Here we identify pericyte FAK as a negative regulator of tumour angiogenesis and tumour growth, through its control of Gas6-stimulated Axl activation. Furthermore, we have identified the relationship between pericyte FAK expression on blood vessels and tumour angiogenesis and growth in human melanoma samples. Together, these data highlight an important role for cross-talk between pericytes, ECs and tumour cells, rather than with ECs alone, in the regulation of tumour angiogenesis and growth and place pericyte FAK as an important regulator in this process.
Pericyte FAK deficiency increases tumour growth and tumour angiogenesis
The role of pericyte FAK in tumour growth is unknown. To develop a genetic tool to assess how loss of pericyte FAK could affect tumour growth, we used Cre-lox recombination to delete FAK in pdgfrβcre+ cells. Pdgfrβcre-;fakfl/fl and pdgfrβcre+;fakfl/fl mice were born at normal Mendelian ratios, and showed no defects in weight, gender distribution or large vessel morphology in unchallenged tissue (Supplementary Fig. 1a–d). FAK expression was not affected in endothelial cells or fibroblasts from pdgfrβcre+;fakfl/fl mice but was specifically deleted in pericytes isolated from pdgfrβcre+;fakfl/fl mice, at both protein and RNA levels, with no change in Pdgfrβ RNA levels (Supplementary Fig. 1e, f).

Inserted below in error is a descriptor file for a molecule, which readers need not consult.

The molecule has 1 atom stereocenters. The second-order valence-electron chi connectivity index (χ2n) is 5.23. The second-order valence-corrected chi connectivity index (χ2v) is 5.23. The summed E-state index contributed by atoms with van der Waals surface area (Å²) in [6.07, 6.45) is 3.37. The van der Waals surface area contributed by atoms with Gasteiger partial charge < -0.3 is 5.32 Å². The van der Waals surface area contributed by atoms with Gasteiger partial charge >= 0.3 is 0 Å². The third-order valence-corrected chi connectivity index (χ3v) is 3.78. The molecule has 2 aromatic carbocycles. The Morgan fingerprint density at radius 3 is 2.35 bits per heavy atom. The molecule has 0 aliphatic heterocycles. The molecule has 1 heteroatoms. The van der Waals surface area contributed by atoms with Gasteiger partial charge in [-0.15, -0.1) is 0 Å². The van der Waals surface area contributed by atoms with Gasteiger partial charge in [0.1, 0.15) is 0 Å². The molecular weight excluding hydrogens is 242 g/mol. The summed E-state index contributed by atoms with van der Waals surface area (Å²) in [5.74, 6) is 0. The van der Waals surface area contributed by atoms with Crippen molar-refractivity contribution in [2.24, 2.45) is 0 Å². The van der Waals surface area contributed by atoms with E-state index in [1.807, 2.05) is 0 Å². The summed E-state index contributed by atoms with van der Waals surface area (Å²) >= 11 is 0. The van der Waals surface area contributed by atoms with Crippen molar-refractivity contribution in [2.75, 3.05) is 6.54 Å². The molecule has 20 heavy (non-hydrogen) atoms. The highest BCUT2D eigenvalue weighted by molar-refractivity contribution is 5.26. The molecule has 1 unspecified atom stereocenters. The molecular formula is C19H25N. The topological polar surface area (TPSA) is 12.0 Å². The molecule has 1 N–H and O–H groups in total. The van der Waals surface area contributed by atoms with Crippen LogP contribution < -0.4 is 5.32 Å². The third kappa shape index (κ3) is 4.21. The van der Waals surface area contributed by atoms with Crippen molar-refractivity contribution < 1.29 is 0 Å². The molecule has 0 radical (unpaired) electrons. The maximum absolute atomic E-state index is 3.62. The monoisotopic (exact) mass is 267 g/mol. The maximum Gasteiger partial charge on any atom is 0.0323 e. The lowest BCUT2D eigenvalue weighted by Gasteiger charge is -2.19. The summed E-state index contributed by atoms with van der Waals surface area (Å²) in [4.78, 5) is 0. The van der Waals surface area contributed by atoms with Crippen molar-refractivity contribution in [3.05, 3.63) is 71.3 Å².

To examine the effect of pericyte FAK loss on tumour growth and angiogenesis, pdgfrβcre+;fakfl/fl and pdgfrβcre-;fakfl/fl mice were injected subcutaneously with either B16F0 melanoma or Lewis lung carcinoma (LLC) cells. In both models, tumours grew significantly bigger in pdgfrβcre+;fakfl/fl animals when compared with the pdgfrβcre-;fakfl/fl controls (Fig. 1a). To extend these effects to a spontaneous tumour model we crossed the pdgfrβcre+;fakfl/fl mice with RIP-Tag mice, a model of pancreatic insulinoma17. At 15 weeks of age, RIP-Tag;pdgfrβcre+;fakfl/fl mice displayed larger tumours than RIP-Tag; pdgfrβcre-;fakfl/fl controls, suggesting that the loss of pericyte FAK was also sufficient to control tumour growth in this spontaneous model of cancer (Fig. 1b). This increase in tumour growth in pdgfrβcre+;fakfl/fl mice correlated with enhanced tumour blood vessel density (Fig. 1c) that was not apparent in unchallenged skin (Supplementary Fig. 1g). Importantly, in tumour burdened pdgfrβcre+;mTmG reporter mice, the specificity of Cre expression in pericytes associated with tumour blood vessels was confirmed. In detail, blood vessels from pdgfrβcre-;mTmG and pdgfrβcre+;mTmG mice both displayed tomato (mT) signal in host cells, but after Cre excision GFP (mG) was only observed in pdgfrβcre+;mTmG mouse tumour pericytes (Supplementary Fig. 1h). When examining unchallenged skin TdTom; pdgfrβcre- mice had no apparent TdTom signal (data not shown). Importantly, immunofluorescence staining for Pdgfrβ showed a weak signal in 76% of dermal vessels indicating that Pdgfrβ is poorly expressed in pericytes of unchallenged adult mouse skin. Furthermore, TdTomato (TdTom) signal in TdTom; pdgfrβcre+ mice, showed TdTom in approximately 36% of dermal vessels. This result indicated poor pdgfrβ-cre activity in mural cells of dermal blood vessels (Supplementary Fig. 1i) likely explaining the lack of a blood vessel phenotype in unchallenged skin of pdgfrβcre+;fakfl/fl mice. Immunostaining for FAK confirmed in vivo pericyte-FAK loss in tumours from pdgfrβcre+;fakfl/fl mice (Supplementary Fig. 1j). These data validated that pdgfrβ-driven FAK deletion in vivo is restricted to tumour pericytes in the experimental settings used.